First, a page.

Book Review – Amsterdam by Ian McEwan, 1001 Books to Read Before You Die #171

amsterdamSince reading Atonement, I’ve read and enjoyed a number of Ian McEwan’s novels. But with the exception of Atonement, they all seem to have one aspect that pushes things that last step too far and Amsterdam, while one of his more lauded works (and a book that gets me back to working on my 1001 Books to Read Before You Die list, which I’ve fallen behind on this year) is no exception. Its explorations of morality, mortality, and friendship are incredible but the way those thematic lines culminate as far as the plot is concerned don’t quite work for me.

One funeral brings together a woman’s three former lovers and her husband. Two of the former lovers happen to be good friends, Clive and Vernon, and Molly’s drawn out deterioration due to dementia and eventual death has the two men wondering what they would want if they found themselves in her shoes; ultimately they agree they would want someone to end it for them. But Molly’s death also brings some compromising photos of a politician (the third of her former lovers whom neither of the two friends like) to light. Vernon, a newspaper editor, seeks to publish; Clive, a composer, sees things differently and the men’s friendship is tested as news of the photos’ content begins to catch the public attention.

Continue reading

1001 Books to Read Before You Die (Sort Of) Challenge #164

“You can spin stories out of the ways people understand and misunderstand each other.” – Ian McEwan

comfort of strangers - book coverThe more of Ian McEwan’s work that I read, the more convinced I become that when I started with Atonement, I started with his best work. The Comfort of Strangers took me two tries a year apart to get past the first chapter. Colin and Mary are on vacation in an unspecified ancient city and don’t appear to be enjoying themselves too much. They’re not quite connecting. They keep getting lost on their wanderings and the frustration is building with more than a week left of their holiday. One night a local man named Robert helps the lost pair, taking them to his bar where he tells them stories about his childhood. Coming across them again the next day, he invites them to dinner at his home with his wife, Caroline. Though Mary and Colin aren’t quite sure what to make of Robert and Caroline, they politely accept the couple’s hospitality. The experience seems to open the flow of communication between Mary and Colin for the rest of their vacation. Of course, in the end it turns out those odd, uncomfortable feelings were more than justified.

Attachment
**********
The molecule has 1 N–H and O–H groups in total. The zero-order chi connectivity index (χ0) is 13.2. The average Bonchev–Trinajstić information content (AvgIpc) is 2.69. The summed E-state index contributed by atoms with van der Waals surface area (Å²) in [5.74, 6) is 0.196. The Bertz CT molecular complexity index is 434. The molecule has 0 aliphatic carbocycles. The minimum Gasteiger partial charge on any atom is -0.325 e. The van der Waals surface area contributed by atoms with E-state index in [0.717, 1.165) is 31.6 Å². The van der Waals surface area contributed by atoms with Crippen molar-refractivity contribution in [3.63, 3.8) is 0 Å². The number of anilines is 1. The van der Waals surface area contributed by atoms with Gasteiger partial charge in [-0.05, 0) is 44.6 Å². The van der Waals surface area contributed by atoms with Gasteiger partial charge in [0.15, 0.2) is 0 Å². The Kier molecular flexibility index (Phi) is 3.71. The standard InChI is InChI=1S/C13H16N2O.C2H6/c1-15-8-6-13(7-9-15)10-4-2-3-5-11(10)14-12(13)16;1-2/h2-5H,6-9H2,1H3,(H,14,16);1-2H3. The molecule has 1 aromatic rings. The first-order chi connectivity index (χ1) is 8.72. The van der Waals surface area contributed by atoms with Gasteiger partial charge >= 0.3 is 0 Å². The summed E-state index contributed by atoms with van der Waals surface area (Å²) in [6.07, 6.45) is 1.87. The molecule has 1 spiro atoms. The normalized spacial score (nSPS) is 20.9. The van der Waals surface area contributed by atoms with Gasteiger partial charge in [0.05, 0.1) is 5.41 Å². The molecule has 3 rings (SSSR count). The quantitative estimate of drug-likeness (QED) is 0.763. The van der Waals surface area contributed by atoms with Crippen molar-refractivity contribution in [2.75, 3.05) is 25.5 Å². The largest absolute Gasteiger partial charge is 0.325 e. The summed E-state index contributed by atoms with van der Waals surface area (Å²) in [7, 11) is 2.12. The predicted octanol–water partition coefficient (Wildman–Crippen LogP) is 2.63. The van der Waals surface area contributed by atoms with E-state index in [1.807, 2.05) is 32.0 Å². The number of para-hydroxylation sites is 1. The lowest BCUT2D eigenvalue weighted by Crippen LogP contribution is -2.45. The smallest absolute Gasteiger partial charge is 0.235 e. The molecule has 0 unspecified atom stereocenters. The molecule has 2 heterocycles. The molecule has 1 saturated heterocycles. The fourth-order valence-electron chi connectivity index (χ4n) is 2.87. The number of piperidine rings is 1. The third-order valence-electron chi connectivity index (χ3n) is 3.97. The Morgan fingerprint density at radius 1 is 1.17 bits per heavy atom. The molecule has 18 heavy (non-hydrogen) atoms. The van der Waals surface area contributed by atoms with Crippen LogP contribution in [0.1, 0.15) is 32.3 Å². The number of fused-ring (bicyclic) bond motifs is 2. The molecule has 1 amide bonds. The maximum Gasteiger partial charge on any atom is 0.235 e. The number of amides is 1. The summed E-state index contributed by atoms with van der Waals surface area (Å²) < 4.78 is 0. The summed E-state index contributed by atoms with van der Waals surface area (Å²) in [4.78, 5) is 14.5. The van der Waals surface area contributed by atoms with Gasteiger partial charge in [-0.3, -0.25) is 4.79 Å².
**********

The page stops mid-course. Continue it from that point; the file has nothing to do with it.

There wasn’t much I found to really hold onto in this story. Mary is an overt feminist and those few conversations where women’s rights arise were the parts I found most engaging. The twist at the end didn’t feel particularly genuine; Mary and Colin are impulsive but I can’t help feeling that some of their behavior was tweaked according to the laws of horror films (in which everyone does the exact thing any real person would know instinctively not to do). I wasn’t sorry for this book to end. I have higher hopes for the other McEwan novels on the 1001 Books to Read Before You Die list.

(And I just found out it was adapted into a film with Christopher Walken, Helen Mirren, Natasha Richardson, and Rupert Everett in the early 90s; not sure what to make of this new information.)

1001 Books to Read Before You Die (Sort-Of) Challenge: 51-55

“You can’t get a cup of tea big enough or a book long enough to suit me.” – C. S. Lewis

Except for me it would be a cup of cocoa (not a fan of coffee or tea). There’s nothing like sitting curled up in a blanket with a cup of cocoa warming your hands, a good book open in your lap and fat flakes of snow falling outside. It’s even better when you’ve just come in from shoveling that mess outside. There’s been a lot of that for me this winter.

But I digress. Here are my next five recaps/remembrances. Continue reading

1001 Books to Read Before You Die (Sort-Of) Challenge: 11-15